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Dreaming of Owning a Home: the CHIP Self-Help program builds communities in the North Valley

Apr 05, 2023
Dreaming of Owning a Home: the CHIP Self-Help program builds communities in the North Valley

Dreaming of Owning a Home: the CHIP Self-Help program builds communities in the North Valley

Running on the belief in the economic and social benefits of homeownership, the Community Housing Improvement Program helps North Valley residents become new homeowners.

To create these opportunities, CHIP’s Self-Help Housing Program partners with USDA Rural Development to develop land or buy finished lots to build subdivisions of about 10 to 50 houses for families whose income is at or below 80% of the area’s median income.

“We believe in extending home ownership opportunities to families with limited resources,” says Jill Quezada, CHIP’s Director of Homeownership.“We believe that all families should have the opportunity to benefit from wealth building, the possibility to grow equity to assure a more secure retirement, and the opportunity to pass on assets to future generations.”

Since 1981, the Self-Help Housing Program has helped build about 2,000 new, single-family homes, in mostly rural communities across Butte, Colusa, Glenn, Tehama, Shasta, Sutter, and Yuba counties.

In recent years, Quezada says, the program builds about 30 to 40 new, aesthetically-pleasing, energy efficient homes per year that remain affordable through “sweat equity”—the time and energy families invest in the construction of their home.

“Families are required to contribute 65% of the labor of building the home,” says Quezada. “On practical terms, it’s about 30 hours per week, per household until the construction is complete.”

New homeowners work on their home but also other families’ homes in their construction group so, from the start, the neighborhood is building itself up.

Construction can last for many months, with a Construction Supervisor training families and ensuring quality and safety standards. In this time, families will work on tasks such as framing, raising walls, installing flooring, and general carpentry such as installing windows, doors, and fences.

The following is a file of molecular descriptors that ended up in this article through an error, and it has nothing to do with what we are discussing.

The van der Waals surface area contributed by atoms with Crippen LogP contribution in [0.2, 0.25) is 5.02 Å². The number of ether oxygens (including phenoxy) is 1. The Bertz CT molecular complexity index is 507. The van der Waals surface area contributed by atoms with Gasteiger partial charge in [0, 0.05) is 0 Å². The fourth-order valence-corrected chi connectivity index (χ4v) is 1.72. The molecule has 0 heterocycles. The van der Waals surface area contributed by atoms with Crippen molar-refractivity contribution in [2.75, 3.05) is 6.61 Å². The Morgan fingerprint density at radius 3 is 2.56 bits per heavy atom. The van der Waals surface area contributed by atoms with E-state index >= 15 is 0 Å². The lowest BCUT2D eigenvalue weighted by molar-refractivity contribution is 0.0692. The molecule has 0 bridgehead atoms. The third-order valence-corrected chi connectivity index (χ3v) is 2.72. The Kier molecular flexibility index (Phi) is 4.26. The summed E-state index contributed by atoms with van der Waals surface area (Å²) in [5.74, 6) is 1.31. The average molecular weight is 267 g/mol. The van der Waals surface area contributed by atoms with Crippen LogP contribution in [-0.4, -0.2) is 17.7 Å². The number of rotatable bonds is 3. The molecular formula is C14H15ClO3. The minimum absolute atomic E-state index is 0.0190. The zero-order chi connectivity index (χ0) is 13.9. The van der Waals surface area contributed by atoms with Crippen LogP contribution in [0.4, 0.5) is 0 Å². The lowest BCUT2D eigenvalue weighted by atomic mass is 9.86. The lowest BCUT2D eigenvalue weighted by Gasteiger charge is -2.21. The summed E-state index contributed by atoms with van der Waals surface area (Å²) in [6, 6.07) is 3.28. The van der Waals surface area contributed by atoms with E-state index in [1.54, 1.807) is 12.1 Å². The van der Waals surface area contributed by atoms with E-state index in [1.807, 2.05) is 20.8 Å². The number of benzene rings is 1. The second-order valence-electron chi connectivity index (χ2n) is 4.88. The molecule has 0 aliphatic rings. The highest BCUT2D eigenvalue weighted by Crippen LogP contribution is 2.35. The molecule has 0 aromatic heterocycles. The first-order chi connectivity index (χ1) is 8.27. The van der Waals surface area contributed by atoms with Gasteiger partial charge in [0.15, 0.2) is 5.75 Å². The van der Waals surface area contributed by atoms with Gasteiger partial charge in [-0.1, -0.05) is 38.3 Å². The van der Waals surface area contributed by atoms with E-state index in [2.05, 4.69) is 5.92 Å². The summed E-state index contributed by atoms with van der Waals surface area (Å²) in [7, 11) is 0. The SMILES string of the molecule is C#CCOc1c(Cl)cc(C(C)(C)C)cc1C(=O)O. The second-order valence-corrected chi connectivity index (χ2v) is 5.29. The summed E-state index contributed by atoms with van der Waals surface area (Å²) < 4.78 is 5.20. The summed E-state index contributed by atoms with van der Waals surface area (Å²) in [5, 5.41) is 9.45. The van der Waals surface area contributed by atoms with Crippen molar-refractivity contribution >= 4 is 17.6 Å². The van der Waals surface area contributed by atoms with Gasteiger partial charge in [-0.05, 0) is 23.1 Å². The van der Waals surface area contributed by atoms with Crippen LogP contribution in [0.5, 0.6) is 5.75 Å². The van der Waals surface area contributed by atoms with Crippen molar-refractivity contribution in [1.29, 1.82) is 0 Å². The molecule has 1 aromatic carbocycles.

While more complicated tasks—such as plumbing and electricity—are left to contractors, these new homeowners are often learning new skills that Quezada says can help them maintain or improve their homes or even find a new career in carpentry or construction.

The hundreds of hours of sweat equity the new homeowners put into building their neighborhood ultimately helps lower their own, no cash-down, fixed-rate mortgage as the contributed labor reduces the cost of building the home but not its appraisal value.

Aside from financial benefits for the homeowner and the community—as new homes bring in jobs and taxes for schools and infrastructure—Quezada says that building new homes in this manner starts the neighborhood off on a good foundation.

“They’re committed to their neighbors from day one, pulling out their hammers and putting up walls,” Quezada says. “It’s the community that’s keeping families in their homes for decades and investing in their neighborhood long after the homes have been built.”

Leo Romero, currently a Construction Foreman in the Self-Help Housing Program, agrees. Romero had been working with CHIP for four years when he built his Glenn County home through the program in 2004.

Spurred by wanting to give his growing family a place of their own, Romero found renting to be wasteful and buying in the area next to impossible outside of the Self-Help Housing Program.

“Paying rent is just throwing your money away,” Romero says. “When you own a house, it’s an investment. You’re putting your money into your own account.”

It’s an investment that paid off for his family and the community he helped build as most of his original neighbors from the program still reside in their homes.

“You create a friendship, a community, “Romero says. “And after you move in, you still help each other out. You can count on someone for when you need help.”

This community-building is evident in Orland, Quezada says, a town of about 8,000 where the program has built close to 500 homes over the years. She’s seen, first-hand, how this influx of safe and affordable housing can transform a neighborhood into a more healthy and vibrant community.

With long-standing impact throughout the area, CHIP’s Self-Help Housing Program proves that with some creativity, pride, and a lot of hard work, anyone can build a home. And a community.

Written by Matthew Craggs of the Chico News & Review

Photo by Ray Laager

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